Willets Point: Where big plans go to die

August 25, 2015

 

New York mayors since the 1950s have been crafting dreams for the reclamation of Willets Point, Queens, 62 acres of toxically contaminated land that is home to a ragtag collection of automotive repair shops built on cratered, disintegrating streets.  

 

And for decades those plans have one-by-one faltered and died.

 

In the early 1960s local business owners hired attorney Mario Cuomo (yes that Mario Cuomo) to squelch municipal plans for turning Willets Point into a giant parking lot for the 1964 World's Fair. Cuomo won. In the '90s, some New Yorkers thought Willets Point might be a great place for a Jets football stadium. That idea was a loser.  

 

Now ex-Mayor Michael Bloomberg's $3 billion scheme to remake Willets is unraveling.

 

The plan calls for a million-square-foot shopping mall on the west side of Citi Field, which would allow developers to pay for a necessary environmental cleanup of Willets Point on the east side of the stadium. The developers, Related Companies and Sterling Equities, would then build 2,500 apartments -- 875 of them affordable -- on Willets Point. 

 

Problem No. 1 came in June, when a state court ruled that the developers couldn't put their mall on the west side of Citi Field because the land they had planned to build on was once part of Flushing Meadows-Corona Park. To build on public parkland, the court said, would require Albany to sign off. Oops. Nobody wants to wind up in the Albany funhouse.

 

Problem No. 2 came Wednesday, when the de Blasio administration declined to join Related and Sterling in appealing that decision. The mayor was disturbed that the developers wouldn't have to build the affordable apartments until 2025. City officials also worried that the deal left open the possibility that no affordable units might materialize.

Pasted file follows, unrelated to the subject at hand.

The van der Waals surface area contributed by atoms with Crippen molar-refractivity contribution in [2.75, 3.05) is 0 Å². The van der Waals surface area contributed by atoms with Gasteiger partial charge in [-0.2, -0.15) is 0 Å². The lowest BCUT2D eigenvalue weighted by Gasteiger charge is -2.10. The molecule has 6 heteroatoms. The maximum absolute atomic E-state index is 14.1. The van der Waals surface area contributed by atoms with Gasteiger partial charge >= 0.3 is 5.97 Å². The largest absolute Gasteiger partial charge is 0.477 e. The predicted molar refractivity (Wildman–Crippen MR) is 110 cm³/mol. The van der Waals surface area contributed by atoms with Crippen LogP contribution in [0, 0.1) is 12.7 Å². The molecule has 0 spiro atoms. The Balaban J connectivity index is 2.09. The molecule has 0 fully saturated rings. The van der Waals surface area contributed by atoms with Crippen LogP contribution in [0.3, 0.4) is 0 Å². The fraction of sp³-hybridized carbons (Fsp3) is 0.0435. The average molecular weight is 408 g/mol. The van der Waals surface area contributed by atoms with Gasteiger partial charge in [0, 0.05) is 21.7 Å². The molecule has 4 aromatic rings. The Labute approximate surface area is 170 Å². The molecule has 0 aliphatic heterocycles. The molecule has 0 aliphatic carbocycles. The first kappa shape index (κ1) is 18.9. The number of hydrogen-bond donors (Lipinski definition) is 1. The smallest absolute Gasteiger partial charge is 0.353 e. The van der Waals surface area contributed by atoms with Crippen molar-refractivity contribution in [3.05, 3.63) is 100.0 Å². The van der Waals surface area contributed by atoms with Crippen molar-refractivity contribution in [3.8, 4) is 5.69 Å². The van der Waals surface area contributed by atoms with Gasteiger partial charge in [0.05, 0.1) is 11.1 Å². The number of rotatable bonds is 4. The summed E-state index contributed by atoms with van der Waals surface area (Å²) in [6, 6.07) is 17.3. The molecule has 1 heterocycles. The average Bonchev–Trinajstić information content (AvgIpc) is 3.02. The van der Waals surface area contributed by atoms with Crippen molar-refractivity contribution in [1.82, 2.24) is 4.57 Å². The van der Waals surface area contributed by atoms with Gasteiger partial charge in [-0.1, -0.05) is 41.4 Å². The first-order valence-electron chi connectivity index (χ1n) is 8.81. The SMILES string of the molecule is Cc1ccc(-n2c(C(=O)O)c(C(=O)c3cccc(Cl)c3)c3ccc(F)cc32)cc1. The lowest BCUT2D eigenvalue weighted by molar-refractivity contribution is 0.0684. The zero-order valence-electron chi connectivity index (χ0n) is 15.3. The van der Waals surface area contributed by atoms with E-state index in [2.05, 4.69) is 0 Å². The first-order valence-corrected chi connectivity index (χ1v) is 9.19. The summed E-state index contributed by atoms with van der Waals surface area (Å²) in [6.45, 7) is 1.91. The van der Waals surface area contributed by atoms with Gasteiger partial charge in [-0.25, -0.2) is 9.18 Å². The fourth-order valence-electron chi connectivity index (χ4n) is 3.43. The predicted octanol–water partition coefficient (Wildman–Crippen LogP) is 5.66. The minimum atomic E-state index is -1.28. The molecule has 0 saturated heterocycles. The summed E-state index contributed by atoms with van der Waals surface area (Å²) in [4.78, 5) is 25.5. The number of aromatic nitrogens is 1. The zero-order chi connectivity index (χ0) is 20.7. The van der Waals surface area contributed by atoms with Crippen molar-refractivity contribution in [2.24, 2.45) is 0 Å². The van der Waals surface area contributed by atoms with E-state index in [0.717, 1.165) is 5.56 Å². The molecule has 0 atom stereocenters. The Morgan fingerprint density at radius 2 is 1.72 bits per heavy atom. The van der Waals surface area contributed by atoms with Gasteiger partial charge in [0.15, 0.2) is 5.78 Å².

So what happens now? The city has spent $400 million so far on Willets Point land buys. It can't just walk away from this project. But a Court of Appeals decision on the mall is months off, and even if the court green-lights the Bloomberg plan, it's apparent Mayor de Blasio will want to rewrite some of the terms.   

 

Perhaps F. Scott Fitzgerald had the best take. Willets Point was part of the enormous Corona dump, which he immortalized 90 years ago in The Great Gatsby as the "valley of ashes," a hellish place of dashed dreams and acrid disappointments.

 

The city insists there's still a "path forward" with the current project. Maybe. But it sounds as if the valley of ashes is about to claim another fancy high-rolling victim.  

 

 

 

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